Pork and ginger gyoza
Fun to make and perfect for a dinner party starter or tasty light lunch
We love gyoza - along with the salty edamame beans they are the go-to starter at Wagamamas, even though we've been going there long enough to know there's NO SUCH thing as a starter at Wagamamas and unless you order them about 10 minutes before everything else, you're likely to get your dumplings halfway through your katsu curry... anyway, I digress.
Father Christmas was kind enough to fill my stocking this year with lots of fun things (I had obviously been FAR too good a girl last year) including a dumpling mould/press thing. Oooh I thought, Father Christmas is dropping a big hint here. So the next time we found ourselves in Chinatown we popped into a supermarket and bought the dumpling wrappers. They were incredibly cheap, and if I can find them locally, it may mean that I don't need to bother trying to actually make the dough. Having said that, the two products listed on their ingredients list are just flour and water, so it can't be that hard to make them, can it? Anyway, let's just assume that you can buy the wrappers, as it does make life easier, because this is a slightly tricky dish, which involves mixing, folding, pressing, boiling and frying... but it is worth it, and more than that, it is a very cheap way of feeding people in a really fun way. In fact, I only used 250g ground pork and even that made double the amount I needed to feed us both. I have frozen my left over mixture so I can make more very easily sometime soon.
(This could make up to 36 dumplings, I froze half having only bought a pack of 18 dumpling skins)
Pack of dumpling skins
250g pork mince
Thumb size piece of fresh ginger, minced
Clove garlic, minced
2 spring onions, finely chopped (reserve some of the greener end pieces for garnish)
1 mushroom, finely chopped
1/2 red chilli, finely chopped
3 Brussels sprouts or small amount of cabbage, finely shredded/chopped
Small handful of bean sprouts, finely chopped.
Salt & pepper
If you've just read through the ingredients list you'll get the message about finely chopping things. Just bear in mind that you use almost less than a teaspoon's worth of filling for each gyoza, so the smaller you chop, the more flavour you'll pack into each one. Don't worry if you don't have a mushroom, or Brussels sprouts (you can use a small amount of cabbage) and play around with Asian flavours a bit if you fancy.
Start by chopping all the veg and then mix it in really well to the pork mince. Reserve some of the minced ginger (about 1/2 tsp) and add this to a little bowl with the soy sauce for dipping the finished gyoza into, once served.
Once you have a really well mixed pork mixture, find your dumpling wrappers and prepare them by peeling them off each other. This might seem a pointless thing to say, but it was by far the most painstaking task of the whole procedure. Now, I was lucky enough to have the dumpling press (pictured) but I think you could do this by hand and still achieve a decent result. I placed each wrapper onto the mould, used a finger tip to edge the wrapper with water and then used a teaspoon to place a small amount of mixture into each wrapper. Then a quick squish with the clamp-like thing and there you have it, a ready-to-cook gyoza! SO satisfying. I got R involved and we set up a little production line, watching as our little treasure-filled parcels totted up on the chopping board between us.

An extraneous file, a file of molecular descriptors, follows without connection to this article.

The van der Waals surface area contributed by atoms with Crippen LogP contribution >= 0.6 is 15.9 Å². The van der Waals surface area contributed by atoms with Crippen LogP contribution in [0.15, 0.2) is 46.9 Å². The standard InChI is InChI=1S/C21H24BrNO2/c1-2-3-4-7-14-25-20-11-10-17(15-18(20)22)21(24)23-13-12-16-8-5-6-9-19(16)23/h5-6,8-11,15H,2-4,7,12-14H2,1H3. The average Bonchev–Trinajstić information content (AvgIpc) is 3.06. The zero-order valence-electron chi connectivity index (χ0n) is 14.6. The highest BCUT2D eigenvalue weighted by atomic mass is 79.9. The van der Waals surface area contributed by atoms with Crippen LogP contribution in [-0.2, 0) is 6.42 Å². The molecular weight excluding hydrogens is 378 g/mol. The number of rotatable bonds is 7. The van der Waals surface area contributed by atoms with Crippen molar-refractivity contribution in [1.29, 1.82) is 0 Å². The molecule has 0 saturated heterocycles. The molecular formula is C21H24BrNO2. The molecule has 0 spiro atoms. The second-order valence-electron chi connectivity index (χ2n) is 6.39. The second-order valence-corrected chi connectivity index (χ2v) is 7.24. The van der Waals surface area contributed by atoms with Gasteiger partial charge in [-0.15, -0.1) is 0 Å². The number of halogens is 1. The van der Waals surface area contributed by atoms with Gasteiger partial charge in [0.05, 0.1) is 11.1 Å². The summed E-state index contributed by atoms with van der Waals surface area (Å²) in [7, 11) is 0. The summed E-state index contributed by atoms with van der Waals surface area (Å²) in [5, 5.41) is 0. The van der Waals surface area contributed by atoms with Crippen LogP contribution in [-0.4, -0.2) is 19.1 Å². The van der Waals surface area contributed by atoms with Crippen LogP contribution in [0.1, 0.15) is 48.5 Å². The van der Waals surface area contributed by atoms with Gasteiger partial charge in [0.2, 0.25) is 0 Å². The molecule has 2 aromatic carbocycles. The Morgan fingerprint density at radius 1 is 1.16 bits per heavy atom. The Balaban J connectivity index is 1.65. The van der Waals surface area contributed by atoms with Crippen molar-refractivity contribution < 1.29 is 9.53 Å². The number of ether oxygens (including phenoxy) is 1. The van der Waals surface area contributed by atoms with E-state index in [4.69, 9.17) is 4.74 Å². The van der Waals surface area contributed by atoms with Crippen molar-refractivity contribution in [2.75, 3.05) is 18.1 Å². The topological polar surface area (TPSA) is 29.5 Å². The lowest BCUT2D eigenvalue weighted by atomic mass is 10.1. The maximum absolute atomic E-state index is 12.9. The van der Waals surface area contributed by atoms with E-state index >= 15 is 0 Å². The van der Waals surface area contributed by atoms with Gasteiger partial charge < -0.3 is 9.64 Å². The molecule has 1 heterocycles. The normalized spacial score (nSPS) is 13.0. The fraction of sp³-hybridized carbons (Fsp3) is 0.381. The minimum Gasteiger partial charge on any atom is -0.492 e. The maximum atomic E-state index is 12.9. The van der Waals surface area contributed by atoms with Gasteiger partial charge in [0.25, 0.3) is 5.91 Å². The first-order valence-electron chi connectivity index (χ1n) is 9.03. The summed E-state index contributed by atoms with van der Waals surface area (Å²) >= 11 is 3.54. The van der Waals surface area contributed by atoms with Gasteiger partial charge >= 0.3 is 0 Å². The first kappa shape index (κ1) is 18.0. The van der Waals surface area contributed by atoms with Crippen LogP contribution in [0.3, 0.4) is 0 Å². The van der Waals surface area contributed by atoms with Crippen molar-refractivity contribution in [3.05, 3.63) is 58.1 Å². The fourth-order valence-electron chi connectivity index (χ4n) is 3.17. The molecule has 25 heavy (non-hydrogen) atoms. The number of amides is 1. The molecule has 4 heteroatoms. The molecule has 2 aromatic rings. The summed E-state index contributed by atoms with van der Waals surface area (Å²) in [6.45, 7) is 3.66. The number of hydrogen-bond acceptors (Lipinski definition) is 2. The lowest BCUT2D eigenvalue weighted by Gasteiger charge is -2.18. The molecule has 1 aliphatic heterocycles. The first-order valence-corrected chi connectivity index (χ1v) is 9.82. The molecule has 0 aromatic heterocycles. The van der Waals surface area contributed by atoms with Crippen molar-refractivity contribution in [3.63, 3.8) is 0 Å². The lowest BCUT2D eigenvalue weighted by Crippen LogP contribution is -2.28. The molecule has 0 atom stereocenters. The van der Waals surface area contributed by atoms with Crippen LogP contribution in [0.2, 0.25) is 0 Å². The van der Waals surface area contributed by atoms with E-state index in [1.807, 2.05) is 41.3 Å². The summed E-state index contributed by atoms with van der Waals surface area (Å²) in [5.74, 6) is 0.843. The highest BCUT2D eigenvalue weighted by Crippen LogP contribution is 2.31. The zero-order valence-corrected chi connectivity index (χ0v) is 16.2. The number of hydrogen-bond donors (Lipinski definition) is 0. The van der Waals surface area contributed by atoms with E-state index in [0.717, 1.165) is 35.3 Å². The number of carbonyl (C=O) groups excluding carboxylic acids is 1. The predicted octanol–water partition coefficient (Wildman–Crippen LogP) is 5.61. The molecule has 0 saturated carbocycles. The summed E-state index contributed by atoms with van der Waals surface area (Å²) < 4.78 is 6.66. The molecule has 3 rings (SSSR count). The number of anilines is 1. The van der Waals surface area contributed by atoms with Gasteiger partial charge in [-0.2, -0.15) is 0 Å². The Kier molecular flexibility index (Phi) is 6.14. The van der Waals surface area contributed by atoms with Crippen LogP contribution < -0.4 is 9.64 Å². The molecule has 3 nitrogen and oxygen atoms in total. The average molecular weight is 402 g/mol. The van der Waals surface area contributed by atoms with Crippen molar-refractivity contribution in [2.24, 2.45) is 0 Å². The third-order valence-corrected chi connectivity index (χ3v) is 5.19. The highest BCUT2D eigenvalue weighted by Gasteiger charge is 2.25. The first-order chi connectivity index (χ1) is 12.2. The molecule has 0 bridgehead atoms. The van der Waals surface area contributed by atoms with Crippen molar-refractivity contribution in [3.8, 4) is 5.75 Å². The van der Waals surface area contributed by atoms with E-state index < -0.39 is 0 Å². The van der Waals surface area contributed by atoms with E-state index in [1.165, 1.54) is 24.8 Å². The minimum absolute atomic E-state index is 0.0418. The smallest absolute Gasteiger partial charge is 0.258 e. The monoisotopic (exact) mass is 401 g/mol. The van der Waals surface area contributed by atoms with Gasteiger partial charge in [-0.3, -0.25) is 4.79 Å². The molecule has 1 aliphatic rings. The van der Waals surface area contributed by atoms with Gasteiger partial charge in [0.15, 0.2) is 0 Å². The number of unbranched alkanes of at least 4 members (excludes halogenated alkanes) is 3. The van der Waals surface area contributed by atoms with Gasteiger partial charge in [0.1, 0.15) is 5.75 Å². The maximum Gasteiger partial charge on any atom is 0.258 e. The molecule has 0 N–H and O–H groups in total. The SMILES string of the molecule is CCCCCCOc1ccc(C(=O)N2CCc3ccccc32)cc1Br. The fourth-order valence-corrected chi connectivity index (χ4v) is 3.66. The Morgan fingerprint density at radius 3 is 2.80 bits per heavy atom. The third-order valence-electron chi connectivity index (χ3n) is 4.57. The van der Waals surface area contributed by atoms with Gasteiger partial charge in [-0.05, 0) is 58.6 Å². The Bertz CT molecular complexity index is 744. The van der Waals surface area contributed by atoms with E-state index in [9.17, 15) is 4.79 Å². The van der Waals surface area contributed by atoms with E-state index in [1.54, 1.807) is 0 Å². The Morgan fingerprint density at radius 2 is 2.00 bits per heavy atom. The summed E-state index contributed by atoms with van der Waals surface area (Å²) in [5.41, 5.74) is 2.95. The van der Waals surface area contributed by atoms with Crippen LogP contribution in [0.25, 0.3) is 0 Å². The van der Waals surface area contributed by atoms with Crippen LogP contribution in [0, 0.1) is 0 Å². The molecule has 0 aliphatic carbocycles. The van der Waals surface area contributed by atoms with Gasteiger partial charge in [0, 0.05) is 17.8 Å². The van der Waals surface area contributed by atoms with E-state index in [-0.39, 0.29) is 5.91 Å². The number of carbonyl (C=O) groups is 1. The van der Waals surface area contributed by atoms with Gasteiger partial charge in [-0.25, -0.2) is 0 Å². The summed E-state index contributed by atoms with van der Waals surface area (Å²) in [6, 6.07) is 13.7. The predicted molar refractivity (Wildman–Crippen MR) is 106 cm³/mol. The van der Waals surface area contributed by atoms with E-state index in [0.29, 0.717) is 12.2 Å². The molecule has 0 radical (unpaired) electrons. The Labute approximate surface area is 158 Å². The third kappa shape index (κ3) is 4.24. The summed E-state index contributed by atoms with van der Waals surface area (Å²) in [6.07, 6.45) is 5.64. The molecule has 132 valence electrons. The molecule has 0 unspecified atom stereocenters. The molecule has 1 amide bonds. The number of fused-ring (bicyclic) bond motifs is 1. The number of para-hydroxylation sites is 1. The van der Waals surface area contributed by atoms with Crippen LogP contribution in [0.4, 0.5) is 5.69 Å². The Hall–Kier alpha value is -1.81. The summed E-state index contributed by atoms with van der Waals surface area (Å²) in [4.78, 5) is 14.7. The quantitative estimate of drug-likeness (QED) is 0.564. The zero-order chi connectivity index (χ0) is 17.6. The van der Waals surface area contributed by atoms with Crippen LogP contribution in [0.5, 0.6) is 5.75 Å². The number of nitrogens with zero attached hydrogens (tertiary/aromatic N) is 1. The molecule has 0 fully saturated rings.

Meanwhile, bring a pan of salted water to the boil and once you've made your gyoza, plop them in. My water doesn't look boiling in the picture, but that's because I had literally just dumped all those dumplings into the pan, which had knocked it off the boil. Luckily though, the lack of rolling boil bubbles means you can see that in general they float, but in a sort of vertical, dead goldfish way. This is useful, as you know they're done when they start to float more horizontally. Like this...
Once boiled, take the gyoza out of the water with a draining spoon. I wouldn't just drain them like pasta as I worry that the gush of water might break them up (they seem quite fragile), plus you might need the pan 'on the go' for the next batch if you're doing a total of more than eight or so. They are fairly sticky at this point, so do be careful what you place them on; I used a high quality foil-backed greaseproof paper.
Once the boiling has been done, you can move onto the frying. Heat a sturdy frying pan with a little oil (I used olive oil, but I guess you could use sesame?) and gently fry the gyoza a batch at a time until they take on a little colour and stiffen up a bit. Once done, place on a serving dish and sprinkle with some chopped green spring onion and serve with a dipping bowl of soy sauce with the tiny amount of fresh ginger stirred through.
Fairly much my own work, although I took inspiration from the many gyoza recipes out there on the Internet. Try this one from the BBC for an alternative.
As discussed, don't get too hung up if you don't have one or two of the ingredients, just go with what you have. The main taste comes from ginger and garlic and the rest is all fairly interchangeable. I'd like to see what they're like with Chinese Five Spice added or a little bit more chilli perhaps.